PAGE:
What is LoRa?
LoRaWAN is a high capacity, Long Range, open, Low Power Wide Area Network (LPWAN) standard designed for LoRa Powered IoT Solutions by the LoRa Alliance. LoRa is an RF modulation technology for LPWANs. The name is a reference to the extremely long-range data links that this technology enables.
Designed to wirelessly connect battery operated things to the internet in regional, national or global networks, the LoRaWAN protocol leverages the unlicensed radio spectrum in the Industrial, Scientific and Medical (ISM) band.
Characteristics of LoRa
The technology stack below shows us how LoRaWAN operates. LoRa is the physical (PHY) layer, which means it is the wireless modulation used to create the long-range communication link. As the data layer, LoRaWAN is an open networking protocol that delivers secure bi-directional communication, mobility, and localization services standardized and maintained by the LoRa Alliance.
LoRaWAN uses the star network as opposed to Mesh. The typical network architecture is below:
LoRa Module Feature Sets
The LoRa Module from EDX is designed to plan, optimize, and simulate real-world scenarios ensuring a robust network that covers all devices and meets performance requirements.
The LoRa Module supports EU 868 and US 915 frequencies. Between these frequencies the majority of the globe is covered. The channel plans are as follows:
|Channel Plan||Common Name|
The frequency range designated to LoRa Technology in the United States, Canada, and South America is 902 to 928 MHz. This frequency range is known as the 915 MHz frequency band.
The LoRa Frequency band is divided into the following channels for US (Based on the FCC part 15 Document):
|Uplink||0 to 63 (64 channels)||902.3 to 914.9 MHz|
(200 kHz increments)
|Uplink||64 to 71 (8 channels)||902.3 to 914.9 MHz|
(1.6 MHz increments)
|Downlink||0 to 7 (8 channels)||923.3 MHz to 927.5 MHz|
(600 kHz increments)
In SignalPro you can set the frequency in the system details, as below:
Selecting “Edit” in this GUI will open the Adaptive Modulation Editor, where you are able to define the Spreading Factor, Bandwidth, Data Rate, Power Offset, (C/I+N), Noise and Thresholds.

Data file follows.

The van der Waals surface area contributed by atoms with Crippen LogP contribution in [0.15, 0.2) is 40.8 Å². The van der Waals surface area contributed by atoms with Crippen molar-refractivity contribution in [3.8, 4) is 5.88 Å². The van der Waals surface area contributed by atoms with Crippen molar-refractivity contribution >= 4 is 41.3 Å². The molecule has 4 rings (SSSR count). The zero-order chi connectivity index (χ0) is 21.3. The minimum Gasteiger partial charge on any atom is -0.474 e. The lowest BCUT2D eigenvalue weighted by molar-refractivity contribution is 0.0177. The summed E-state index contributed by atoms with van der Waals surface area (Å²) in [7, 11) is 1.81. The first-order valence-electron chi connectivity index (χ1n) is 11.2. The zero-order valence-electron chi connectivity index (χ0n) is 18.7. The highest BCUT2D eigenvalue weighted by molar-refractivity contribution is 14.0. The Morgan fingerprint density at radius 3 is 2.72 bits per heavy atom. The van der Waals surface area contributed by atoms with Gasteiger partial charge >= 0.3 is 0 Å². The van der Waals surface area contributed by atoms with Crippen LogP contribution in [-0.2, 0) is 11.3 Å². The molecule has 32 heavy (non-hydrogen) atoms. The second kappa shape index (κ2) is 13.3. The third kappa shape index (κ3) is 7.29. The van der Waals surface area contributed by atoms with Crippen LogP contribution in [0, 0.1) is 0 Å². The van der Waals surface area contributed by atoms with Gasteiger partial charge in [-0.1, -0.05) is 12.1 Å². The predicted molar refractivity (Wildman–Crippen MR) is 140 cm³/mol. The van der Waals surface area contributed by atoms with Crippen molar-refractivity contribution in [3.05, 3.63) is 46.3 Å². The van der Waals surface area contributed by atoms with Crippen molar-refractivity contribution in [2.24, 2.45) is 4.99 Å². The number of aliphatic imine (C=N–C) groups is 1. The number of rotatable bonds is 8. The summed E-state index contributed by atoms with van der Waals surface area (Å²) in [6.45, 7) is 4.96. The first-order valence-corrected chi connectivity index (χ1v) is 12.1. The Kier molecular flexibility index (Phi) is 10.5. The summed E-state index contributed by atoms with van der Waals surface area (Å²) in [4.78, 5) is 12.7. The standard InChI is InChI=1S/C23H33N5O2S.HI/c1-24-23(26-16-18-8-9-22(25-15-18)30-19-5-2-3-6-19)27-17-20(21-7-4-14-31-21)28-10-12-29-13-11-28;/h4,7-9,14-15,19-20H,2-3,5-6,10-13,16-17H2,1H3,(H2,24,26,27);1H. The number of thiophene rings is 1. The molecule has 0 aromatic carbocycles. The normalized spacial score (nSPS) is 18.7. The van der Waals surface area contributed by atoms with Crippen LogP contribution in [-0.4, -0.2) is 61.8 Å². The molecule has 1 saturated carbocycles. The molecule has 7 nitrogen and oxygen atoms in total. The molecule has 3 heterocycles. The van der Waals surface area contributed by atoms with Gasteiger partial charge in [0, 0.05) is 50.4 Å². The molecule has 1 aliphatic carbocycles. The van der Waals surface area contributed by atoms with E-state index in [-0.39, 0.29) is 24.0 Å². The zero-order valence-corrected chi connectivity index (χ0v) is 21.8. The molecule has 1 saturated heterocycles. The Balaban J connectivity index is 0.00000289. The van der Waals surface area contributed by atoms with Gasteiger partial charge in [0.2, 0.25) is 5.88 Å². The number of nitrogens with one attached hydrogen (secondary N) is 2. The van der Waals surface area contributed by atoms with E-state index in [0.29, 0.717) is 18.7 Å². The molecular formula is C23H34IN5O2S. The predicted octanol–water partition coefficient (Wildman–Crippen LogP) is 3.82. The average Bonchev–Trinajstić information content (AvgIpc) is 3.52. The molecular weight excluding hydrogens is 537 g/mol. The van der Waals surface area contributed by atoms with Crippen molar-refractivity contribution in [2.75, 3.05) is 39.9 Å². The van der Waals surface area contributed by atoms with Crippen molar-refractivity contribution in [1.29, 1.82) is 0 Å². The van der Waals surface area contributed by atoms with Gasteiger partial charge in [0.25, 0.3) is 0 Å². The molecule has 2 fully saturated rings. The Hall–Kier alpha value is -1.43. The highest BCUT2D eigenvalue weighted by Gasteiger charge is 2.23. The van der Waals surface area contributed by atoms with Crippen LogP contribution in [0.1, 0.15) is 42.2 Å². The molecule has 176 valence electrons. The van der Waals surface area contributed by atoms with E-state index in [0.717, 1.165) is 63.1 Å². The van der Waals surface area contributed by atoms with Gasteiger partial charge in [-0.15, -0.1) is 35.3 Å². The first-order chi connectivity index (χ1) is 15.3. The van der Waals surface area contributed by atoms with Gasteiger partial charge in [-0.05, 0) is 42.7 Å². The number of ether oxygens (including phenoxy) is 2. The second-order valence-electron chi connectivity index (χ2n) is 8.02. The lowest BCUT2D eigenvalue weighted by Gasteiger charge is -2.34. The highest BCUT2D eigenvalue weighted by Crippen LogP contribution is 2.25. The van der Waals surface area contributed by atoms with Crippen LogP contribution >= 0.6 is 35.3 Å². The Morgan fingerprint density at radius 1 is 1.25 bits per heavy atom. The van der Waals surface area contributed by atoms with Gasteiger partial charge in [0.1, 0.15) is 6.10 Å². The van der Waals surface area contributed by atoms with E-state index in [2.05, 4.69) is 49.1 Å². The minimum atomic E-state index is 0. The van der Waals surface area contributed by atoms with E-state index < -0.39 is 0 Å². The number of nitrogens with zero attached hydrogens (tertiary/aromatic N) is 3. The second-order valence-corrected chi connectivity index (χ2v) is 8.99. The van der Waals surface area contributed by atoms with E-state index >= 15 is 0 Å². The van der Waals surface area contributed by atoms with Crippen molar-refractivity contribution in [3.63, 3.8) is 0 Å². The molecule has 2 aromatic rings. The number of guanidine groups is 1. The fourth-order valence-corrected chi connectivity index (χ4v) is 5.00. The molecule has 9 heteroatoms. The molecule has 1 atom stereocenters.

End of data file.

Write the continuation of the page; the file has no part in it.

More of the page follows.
- For a fixed channel bandwidth, the higher the spreading factor, the higher the processing gain, resulting in an increase in sensitivity and therefore an increase in link budget. Subsequently, the time on air will also increase.
- Orthogonality between spreading factors allows for the transmission of multiple LoRa signals that are both on the same channel frequency and in the same time-slot.
- For a fixed SF, a narrower bandwidth will increase sensitivity as the bit rate is reduced.
- The Code Rate is the degree of redundancy implemented by the forward error correction (FEC) used to detect errors and correct them. This rate is fixed at 4/5 for the LoRaWAN protocol.
Spreading factor is what determines the speed of a chirp (a signal with frequency moving up or down [up-chirp or down-chirp respectively] with a different speed.)
LoRa is a spread spectrum based modulation, meaning the signals are essentially orthogonal to each other. When different spreading factors are transmitted on the same frequency channel, they do not interfere with each other; rather, the signal with different spreading factors is seen as noise.
Most importantly, as the spreading factor changes, the effective data rate also changes.
Making adaptive optimizations of an individual end node’s power levels and data rates allows for the preservation of battery life of connected end nodes.
The amount of spreading code applied to the original data signal is called the spreading factor (SF). There are a total of six spreading factors (SF7 to SF12). The larger the spreading factor used, the farther the signal will be able to travel and still be received without errors by the RF receiver.
|Data Rate (DR)||Spreading Factor (SF)||Channel Frequency||Uplink or Downlink||Bitrate (Bits/Sec)||Maximum User Payload Size (Bytes)|
SignalPro also supports the various topologies for LoRa deployments such as star topology with point to multipoint or point to point.